Patient brokering, a practice that has cost many people seeking recovery from addiction to lose their lives to overdose, has been officially outlawed in the state of Illinois after backlash from the addiction recovery advocates.

What is Patient Brokering?

Patient brokering is a term that’s used loosely to describe a practice that’s become commonplace across the US. Addicted young people, typically still on their parents’ insurance, are usually desperate to get help for their disease. A patient broker, found via advertising in multiple places on the Internet, or using word-of-mouth, will sucker this hopeful client into a web of deceit.

Usually, the broker will get a kickback of thousands of dollars for pointing an addicted person to a specific sober home or treatment program, promising that the client will be cut free from the struggle of addiction.

The big deceit? The addicted person is usually referred to an inadequately staffed treatment center or other program, where there is no support or instruction to prevent them from using again. In some cases, the addicted clientele are even promised free money, cigarettes, and other accommodations. When they relapse, however, they are stuck in an unfamiliar state, wrapped up in the cycle of addiction again.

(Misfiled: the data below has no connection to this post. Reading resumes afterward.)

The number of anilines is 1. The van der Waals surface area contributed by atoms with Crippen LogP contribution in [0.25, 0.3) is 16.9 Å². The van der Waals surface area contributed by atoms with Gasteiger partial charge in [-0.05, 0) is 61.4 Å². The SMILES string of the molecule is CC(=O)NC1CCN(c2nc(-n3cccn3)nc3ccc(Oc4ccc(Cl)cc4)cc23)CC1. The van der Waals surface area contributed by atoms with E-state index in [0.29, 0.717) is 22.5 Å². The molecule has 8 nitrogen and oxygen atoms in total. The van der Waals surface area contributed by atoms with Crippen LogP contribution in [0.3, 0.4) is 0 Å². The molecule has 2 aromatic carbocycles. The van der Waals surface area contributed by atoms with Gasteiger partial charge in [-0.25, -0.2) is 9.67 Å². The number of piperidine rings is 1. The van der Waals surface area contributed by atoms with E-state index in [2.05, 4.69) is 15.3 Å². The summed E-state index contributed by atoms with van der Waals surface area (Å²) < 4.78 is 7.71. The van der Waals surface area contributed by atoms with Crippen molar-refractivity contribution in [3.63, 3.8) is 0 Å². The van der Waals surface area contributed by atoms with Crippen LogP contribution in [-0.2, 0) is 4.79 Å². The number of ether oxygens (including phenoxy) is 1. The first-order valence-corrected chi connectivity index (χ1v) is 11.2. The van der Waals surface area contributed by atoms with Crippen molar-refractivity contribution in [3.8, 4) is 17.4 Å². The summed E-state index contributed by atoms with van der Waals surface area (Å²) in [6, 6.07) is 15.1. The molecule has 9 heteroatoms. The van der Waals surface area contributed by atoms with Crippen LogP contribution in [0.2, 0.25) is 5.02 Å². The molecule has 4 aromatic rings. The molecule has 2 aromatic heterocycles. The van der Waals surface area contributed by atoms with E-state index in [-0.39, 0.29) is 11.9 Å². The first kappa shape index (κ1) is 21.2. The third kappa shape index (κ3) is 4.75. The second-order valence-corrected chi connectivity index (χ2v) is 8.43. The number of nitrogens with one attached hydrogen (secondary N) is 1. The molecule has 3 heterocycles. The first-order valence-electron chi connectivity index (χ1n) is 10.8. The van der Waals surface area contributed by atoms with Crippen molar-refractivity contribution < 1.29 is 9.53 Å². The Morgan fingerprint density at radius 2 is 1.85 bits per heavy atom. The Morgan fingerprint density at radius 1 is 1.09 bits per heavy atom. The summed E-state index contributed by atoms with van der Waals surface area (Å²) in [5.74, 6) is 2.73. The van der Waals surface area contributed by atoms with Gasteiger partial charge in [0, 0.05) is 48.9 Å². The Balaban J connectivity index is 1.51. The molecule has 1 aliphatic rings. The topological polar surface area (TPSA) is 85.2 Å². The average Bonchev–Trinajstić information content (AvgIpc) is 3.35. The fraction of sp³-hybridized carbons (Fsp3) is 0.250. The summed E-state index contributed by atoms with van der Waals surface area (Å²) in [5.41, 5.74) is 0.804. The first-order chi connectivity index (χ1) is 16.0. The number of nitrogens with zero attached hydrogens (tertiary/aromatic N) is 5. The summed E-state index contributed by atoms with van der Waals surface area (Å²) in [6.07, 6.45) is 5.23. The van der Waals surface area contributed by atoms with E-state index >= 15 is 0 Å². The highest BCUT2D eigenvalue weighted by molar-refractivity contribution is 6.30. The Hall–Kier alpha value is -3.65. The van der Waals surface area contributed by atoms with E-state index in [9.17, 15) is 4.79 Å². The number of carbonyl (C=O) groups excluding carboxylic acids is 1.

Patient Brokering & the Cycle of Addiction

Relapses actually benefit the patient-brokering industry. More often than not, a relapse means a repeat customer. Alienated from family in another state, and unable to pay their way home, clients suckered in by brokering are often bounced in and out of treatment programs, all at their insurance company’s expense.

In some cases, patient brokering firms will even tell the addicted person’s family that insurance has agreed to pay, and sticks the addicted person’s family with the bill when the claims are denied.

In the meantime, the person with a substance use disorder is stuck without a treatment program that works. Many sober homes in unregulated states have seen this result in overdoses on-site. Some of those overdoses have resulted in death.

That’s why laws criminalizing patient brokering are being pushed across the US.

“Patient brokers are predators, preying on Illinois residents struggling with opioid addiction,” said Illinois Association for Behavioral Health C.E.O. Sara Howe about the new laws. “With Governor Rauner’s signature on this legislation, the state will be able to help shutter these deceptive marketers, dry up ‘finder fees’ for referring patients as well as assure that quality, reputable treatment is the default choice for individuals seeking to overcome their opioid addiction.”